Glasshouse horticulture is a very energy intensive industry. Natural gas is more expensive than fuel oil, however it is more environmental friendly. The consumption and the different sources of energy in Belgian horticulture is calculated on the basis of an extrapolation model based on farm accountancy data of the Centre for Agricultural Economics and data from the agricultural census of the National Institute for Statistics. Factors influencing the switch over from fuel oil to natural gas are determined by means of interviews with 137 glasshouse managers (79 producers of ornamental plants and 58 producers of vegetables). 89 of the 137 respondents do not have the intention to switch over to natural gas. The reasons are : too expensive (38/89), too old (28/89), no pipeling (17/89), low energy use (5/89) and other reasons (1/89). 19/137 already have natural gas, and 29/137 do have the intention to switch over to natural gas. Companies which are already using natural gas are characterized by a high modernity, a larger size, growth objectives, a higher income, a higher energy intensity, and are mainly producers of energy intensive vegetables (like tomatoes). Companies who do not have the intention to switch over to natural gas mostly have an older firm manager. Companies which have the intention to switch over to natural gas are mainly in the ‘stabilisation’ phase of the firm life cycle and attach a high importance to subsidies. So, subsidies can be an important incentive for firm managers in the ‘stabilisation phase’ of the life cycle in order to stimulate the switch over from fuel oil to the more environmentally friendly natural gas.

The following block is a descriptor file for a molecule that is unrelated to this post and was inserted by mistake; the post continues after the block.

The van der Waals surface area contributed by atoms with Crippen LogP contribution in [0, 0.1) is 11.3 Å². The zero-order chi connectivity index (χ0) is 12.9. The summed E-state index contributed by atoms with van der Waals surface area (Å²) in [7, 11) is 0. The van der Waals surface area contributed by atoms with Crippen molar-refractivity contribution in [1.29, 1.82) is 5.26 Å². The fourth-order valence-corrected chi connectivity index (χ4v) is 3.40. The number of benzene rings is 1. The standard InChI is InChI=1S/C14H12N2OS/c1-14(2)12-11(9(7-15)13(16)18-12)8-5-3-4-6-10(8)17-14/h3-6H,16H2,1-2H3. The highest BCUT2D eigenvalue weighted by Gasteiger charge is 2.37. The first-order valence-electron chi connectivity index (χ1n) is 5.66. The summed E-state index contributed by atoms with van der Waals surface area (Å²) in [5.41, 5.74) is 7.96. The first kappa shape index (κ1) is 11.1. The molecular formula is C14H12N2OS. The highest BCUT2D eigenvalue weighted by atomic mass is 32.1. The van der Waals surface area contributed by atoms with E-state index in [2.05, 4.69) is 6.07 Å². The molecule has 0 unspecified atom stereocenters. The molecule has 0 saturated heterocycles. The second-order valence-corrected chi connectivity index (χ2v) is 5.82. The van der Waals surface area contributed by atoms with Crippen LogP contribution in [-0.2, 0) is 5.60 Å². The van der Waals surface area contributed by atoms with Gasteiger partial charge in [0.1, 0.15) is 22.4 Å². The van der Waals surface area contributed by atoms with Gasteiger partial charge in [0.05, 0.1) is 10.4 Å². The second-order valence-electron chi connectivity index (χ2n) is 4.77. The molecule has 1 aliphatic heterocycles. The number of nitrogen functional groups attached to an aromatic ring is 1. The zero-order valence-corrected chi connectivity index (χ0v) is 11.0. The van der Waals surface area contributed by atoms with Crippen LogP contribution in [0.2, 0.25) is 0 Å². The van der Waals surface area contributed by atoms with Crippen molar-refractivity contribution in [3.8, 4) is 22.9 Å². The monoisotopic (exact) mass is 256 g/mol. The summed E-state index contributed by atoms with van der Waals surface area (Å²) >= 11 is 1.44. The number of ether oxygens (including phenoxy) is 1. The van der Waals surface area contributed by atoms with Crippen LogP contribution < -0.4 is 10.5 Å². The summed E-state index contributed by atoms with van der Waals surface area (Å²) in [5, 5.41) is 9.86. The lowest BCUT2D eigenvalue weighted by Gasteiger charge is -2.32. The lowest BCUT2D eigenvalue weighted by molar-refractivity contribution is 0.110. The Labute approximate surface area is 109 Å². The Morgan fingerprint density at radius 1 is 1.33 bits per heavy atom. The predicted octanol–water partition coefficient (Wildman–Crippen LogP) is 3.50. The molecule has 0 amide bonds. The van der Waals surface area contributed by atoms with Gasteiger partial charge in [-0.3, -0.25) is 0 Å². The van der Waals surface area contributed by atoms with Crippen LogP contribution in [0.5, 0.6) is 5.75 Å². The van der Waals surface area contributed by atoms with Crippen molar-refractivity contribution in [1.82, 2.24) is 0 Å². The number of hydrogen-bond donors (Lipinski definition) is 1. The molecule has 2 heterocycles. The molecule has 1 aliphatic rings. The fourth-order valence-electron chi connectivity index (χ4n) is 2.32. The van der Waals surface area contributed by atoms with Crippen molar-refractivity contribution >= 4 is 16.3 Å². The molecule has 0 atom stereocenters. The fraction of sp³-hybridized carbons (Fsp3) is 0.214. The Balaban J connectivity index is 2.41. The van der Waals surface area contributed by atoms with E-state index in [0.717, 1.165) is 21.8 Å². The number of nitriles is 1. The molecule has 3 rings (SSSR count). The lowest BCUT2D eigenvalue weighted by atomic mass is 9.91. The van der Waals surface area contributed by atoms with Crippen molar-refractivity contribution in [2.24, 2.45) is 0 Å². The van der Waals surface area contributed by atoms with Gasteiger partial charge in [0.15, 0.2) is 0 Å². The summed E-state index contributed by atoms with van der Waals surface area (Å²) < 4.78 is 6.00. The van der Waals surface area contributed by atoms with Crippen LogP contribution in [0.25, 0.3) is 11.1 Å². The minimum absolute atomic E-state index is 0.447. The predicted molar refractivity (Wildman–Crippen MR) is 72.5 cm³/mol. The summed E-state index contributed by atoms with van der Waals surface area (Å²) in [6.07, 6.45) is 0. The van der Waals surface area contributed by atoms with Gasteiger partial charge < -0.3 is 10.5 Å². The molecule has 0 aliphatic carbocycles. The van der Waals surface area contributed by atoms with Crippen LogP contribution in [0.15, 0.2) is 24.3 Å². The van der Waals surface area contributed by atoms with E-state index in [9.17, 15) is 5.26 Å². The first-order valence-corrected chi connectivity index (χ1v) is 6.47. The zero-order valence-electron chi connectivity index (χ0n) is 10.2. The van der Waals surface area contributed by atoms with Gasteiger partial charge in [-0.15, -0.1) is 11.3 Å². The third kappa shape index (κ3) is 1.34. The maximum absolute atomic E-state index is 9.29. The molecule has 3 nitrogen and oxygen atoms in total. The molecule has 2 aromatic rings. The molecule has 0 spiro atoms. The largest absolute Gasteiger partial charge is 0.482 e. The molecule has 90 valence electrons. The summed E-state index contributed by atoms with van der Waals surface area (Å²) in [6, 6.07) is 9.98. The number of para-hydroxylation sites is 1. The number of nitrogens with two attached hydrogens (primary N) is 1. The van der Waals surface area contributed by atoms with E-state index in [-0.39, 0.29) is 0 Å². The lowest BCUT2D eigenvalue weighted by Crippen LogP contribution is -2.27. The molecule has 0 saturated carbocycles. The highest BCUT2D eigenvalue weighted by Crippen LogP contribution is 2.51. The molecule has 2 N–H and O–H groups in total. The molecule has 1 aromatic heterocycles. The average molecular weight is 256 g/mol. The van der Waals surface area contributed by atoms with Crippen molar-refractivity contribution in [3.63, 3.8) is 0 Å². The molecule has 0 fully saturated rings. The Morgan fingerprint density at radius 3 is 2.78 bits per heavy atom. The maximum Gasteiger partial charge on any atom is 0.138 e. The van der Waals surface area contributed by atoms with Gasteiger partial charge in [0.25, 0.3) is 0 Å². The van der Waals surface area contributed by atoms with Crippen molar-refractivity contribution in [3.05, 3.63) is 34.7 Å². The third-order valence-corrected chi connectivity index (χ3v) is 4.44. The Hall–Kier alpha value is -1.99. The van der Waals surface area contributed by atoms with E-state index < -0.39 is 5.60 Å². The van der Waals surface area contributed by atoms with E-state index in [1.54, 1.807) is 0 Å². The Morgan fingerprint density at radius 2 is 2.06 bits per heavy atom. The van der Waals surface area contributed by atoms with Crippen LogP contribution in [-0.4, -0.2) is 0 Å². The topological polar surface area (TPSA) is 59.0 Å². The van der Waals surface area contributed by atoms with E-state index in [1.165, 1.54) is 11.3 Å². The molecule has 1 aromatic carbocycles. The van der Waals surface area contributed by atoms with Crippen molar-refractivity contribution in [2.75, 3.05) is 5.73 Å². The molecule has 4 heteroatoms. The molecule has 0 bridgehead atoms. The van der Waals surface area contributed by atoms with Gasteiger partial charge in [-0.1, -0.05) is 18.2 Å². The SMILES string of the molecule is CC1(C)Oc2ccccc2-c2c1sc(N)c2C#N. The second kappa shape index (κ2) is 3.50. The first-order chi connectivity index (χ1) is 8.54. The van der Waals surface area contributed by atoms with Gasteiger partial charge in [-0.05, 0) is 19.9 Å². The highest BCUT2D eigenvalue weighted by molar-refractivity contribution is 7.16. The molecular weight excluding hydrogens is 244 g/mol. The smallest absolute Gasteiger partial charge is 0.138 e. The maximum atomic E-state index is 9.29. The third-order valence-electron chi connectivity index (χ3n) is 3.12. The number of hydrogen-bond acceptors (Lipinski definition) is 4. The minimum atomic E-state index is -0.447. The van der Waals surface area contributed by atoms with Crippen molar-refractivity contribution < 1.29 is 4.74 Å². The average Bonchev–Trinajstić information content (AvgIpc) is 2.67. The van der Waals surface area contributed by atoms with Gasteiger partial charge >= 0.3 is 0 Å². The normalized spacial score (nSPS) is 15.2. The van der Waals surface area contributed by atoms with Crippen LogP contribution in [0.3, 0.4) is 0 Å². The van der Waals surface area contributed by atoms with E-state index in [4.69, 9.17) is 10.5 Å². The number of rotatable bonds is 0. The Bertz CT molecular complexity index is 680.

|Publicatiestatus||Gepubliceerd - jul-2002|
|Evenement||13th International IFMA Congress of Farm Management (2002). Feed the World - Please the Consumer - Maintain the Environment - Arnhem, Nederland|
Duur: 7-jul-2002 → 12-jul-2002
|Congres||13th International IFMA Congress of Farm Management (2002). Feed the World - Please the Consumer - Maintain the Environment|
|Periode||7/07/02 → 12/07/02|